You’re smart. I know this because you can play chess blindfolded. With three people. Simultaneously. And win.
And after a year of getting back to Magic and getting used to not playing with Interrupts any more, you’ve done quite well. In absentia of your brother Josh (a.k.a. Vrax), you’ve become the default threat at our weekly multiplayer games. And it’s rare that you don’t get at least one win a night — no small feat when you’re battling at least three people. (Though this time, you’re doing it neither blindfolded nor drunk.)
But you still have some issues with common multiplayer strategies — I see you trying to use them, but failing, and sometimes you seem frustrated as to why everyone is picking on you for no good reason.
I also know that you can learn — you made a promise not to attack someone for two turns and then broke your word, which put you on the back foot for months afterwards. Now you keep your promises even when it’s inconvenient, because you’ve learned that the gains of one night’s treachery are offset by the weeks of future poundings to come.
So here’s a very big piece of advice that’s related to that. Take it as you will.
You used to overreact wildly to someone having a huge, unstoppable battalion of creatures out, pissing them off by picking away at their creatures before you’d drawn their attention.
Your emphasis on board position was understandable. Your background is in chess, where all the pieces are out where you can see them; in Chess, board position is everything. But in Magic, what’s just as important is what’s in someone’s deck — in other words, not just what they have now, but what they can do in the future.
Fortunately, you’ve learned that lesson — at least on a basic level. You now fathom that a person who’s put all of his creatures on the table to attack is leaving himself wide open to a Wrath of God. Everyone knows that the guy with Islands might counter or bounce. That’s part of their potential strategy — what their deck could do the next turn.
Smart players work around that potential, of course. If everyone knows you play with Disintegrates and Fireballs, they’re going to block to keep their life totals up. If everyone knows that you have Plains and own a set of Wrath of Gods, they’re going to hold back a guy or two.
But you know what?
You can affect “what everyone knows.” In fact, you do affect it with every game.
I once said that the fundamental skill of multiplayer is threat assessment. You have to know what’s likely to happen, who’s likely to harm you, what’s likely to harm you. But there’s another side of it that I haven’t discussed, and that is this:
I just created that term to frame the discussion, but don’t be fooled — though it’s fresh out of the box, “Shaping your potential” is the second-most valuable multiplayer skill you can learn, right on the heels of threat assessment.
Shaping your potential is the essential skill from whence all multiplayer politics flows. Once you understand the ramifications of what it means to shape the form of your potential threat as other people see it, the rest is easy. In fact, the reason people frequently attack you first is because of the way you’ve shaped that potential….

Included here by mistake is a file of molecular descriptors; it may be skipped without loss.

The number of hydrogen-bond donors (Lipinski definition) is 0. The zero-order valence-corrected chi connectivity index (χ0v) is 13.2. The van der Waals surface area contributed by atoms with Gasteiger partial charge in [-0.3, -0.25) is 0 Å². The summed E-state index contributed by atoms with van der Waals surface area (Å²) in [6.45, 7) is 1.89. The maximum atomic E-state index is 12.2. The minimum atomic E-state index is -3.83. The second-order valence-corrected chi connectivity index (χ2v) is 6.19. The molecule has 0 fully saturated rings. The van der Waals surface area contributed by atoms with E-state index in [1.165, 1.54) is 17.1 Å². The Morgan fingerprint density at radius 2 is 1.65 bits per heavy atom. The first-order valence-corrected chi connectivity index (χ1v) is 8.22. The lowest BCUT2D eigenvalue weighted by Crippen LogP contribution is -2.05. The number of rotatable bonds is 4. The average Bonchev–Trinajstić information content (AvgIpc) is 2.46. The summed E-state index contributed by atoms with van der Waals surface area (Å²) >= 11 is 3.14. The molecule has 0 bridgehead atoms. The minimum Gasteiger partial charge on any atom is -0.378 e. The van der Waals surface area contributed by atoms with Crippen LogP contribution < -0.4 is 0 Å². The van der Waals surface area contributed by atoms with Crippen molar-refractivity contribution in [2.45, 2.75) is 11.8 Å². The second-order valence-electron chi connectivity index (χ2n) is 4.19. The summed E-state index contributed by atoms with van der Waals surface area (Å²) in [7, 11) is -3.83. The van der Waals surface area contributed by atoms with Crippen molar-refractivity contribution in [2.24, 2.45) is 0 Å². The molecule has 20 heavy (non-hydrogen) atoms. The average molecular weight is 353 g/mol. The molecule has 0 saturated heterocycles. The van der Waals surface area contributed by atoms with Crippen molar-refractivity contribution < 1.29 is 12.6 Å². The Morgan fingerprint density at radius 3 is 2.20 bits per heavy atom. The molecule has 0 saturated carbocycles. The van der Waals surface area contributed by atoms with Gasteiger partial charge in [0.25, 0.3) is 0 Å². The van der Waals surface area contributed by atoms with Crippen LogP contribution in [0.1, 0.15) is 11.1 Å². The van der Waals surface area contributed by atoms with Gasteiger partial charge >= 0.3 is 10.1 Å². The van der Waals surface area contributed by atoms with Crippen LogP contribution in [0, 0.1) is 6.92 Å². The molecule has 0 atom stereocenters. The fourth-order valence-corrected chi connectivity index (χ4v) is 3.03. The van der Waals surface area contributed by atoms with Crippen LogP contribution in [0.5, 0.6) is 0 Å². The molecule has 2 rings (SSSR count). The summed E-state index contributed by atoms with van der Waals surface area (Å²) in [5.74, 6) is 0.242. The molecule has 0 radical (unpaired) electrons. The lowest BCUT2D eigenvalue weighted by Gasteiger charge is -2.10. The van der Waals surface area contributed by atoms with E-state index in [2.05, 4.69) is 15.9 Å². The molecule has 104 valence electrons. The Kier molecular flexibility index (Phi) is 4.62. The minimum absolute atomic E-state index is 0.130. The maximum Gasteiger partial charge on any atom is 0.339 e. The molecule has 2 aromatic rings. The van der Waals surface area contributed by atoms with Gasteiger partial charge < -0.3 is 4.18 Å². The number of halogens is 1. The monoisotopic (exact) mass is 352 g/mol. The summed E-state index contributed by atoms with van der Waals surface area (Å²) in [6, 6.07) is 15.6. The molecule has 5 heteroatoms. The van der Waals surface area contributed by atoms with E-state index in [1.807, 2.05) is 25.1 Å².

But I’m getting a little arcane. Let’s take a real-life example of how you use a good card to shape your potential in very ugly ways.
You play with Persecute in multiplayer, Adam. On the surface, Persecute is a very good card, stripping someone’s hand — and certainly you’ve slaughtered my mono-colored decks with it. It completely destroys people.
Here’s the thing: People know that it can destroy them. And once they are aware that you can cast Persecute and strip their hand, that becomes part of your potential.
The first time you play Persecute, people might think of it as a one-off. But the more times you scrap someone’s hand, the more it becomes ingrained knowledge that hey, Adam can take away every card I have right now.
In other words, White has Wrath of God, Blue has Counterspells, Adam has Persecute.
Now, Ray Romano has a theory: There is no situation that can’t be made worse by adding the phrase, “And a headache.” You have a cold? Now you have a cold and a headache. Your mother died? Your mother died and you have a headache. You’re hanging upside-down in the ninth pit of Hell, dunked head-first into moist alpaca dung while demons poke you with salted tridents?
…and a headache. See? Worse.
The moral of playing cards like Persecute is that you become the “…and a headache.”
That’s not a bad thing if they have countermeasures available for Persecute – like, say, a Counterspell in hand. But if they don’t, then every time they look at the board, they quietly add, “…And a potential Persecute from Adam.”
Sometimes that doesn’t matter. Sometimes they’re more concerned about the Nemata, Grove Guardian that Paul is combining in very ugly ways with Gaea’s Cradle. But the good players are silently adding, “And a potential Persecute from Adam” with every turn.
It doesn’t matter if you have only one Persecute in your deck. All that matters is that you’ve cast that Persecute enough times for people to get wrecked by it, and that it’s shown up often enough that there’s a reasonable chance they might have to eat a â€˜Cute to the face. You’ve played that card enough that it has to be considered when making decisions.
It also doesn’t matter if you claim you wouldn’t play the Persecute on them because you’re more worried about Nemata now. Eventually, Paul’s going to go away after they neutralize him, but you’ll still have the potential Persecute in hand.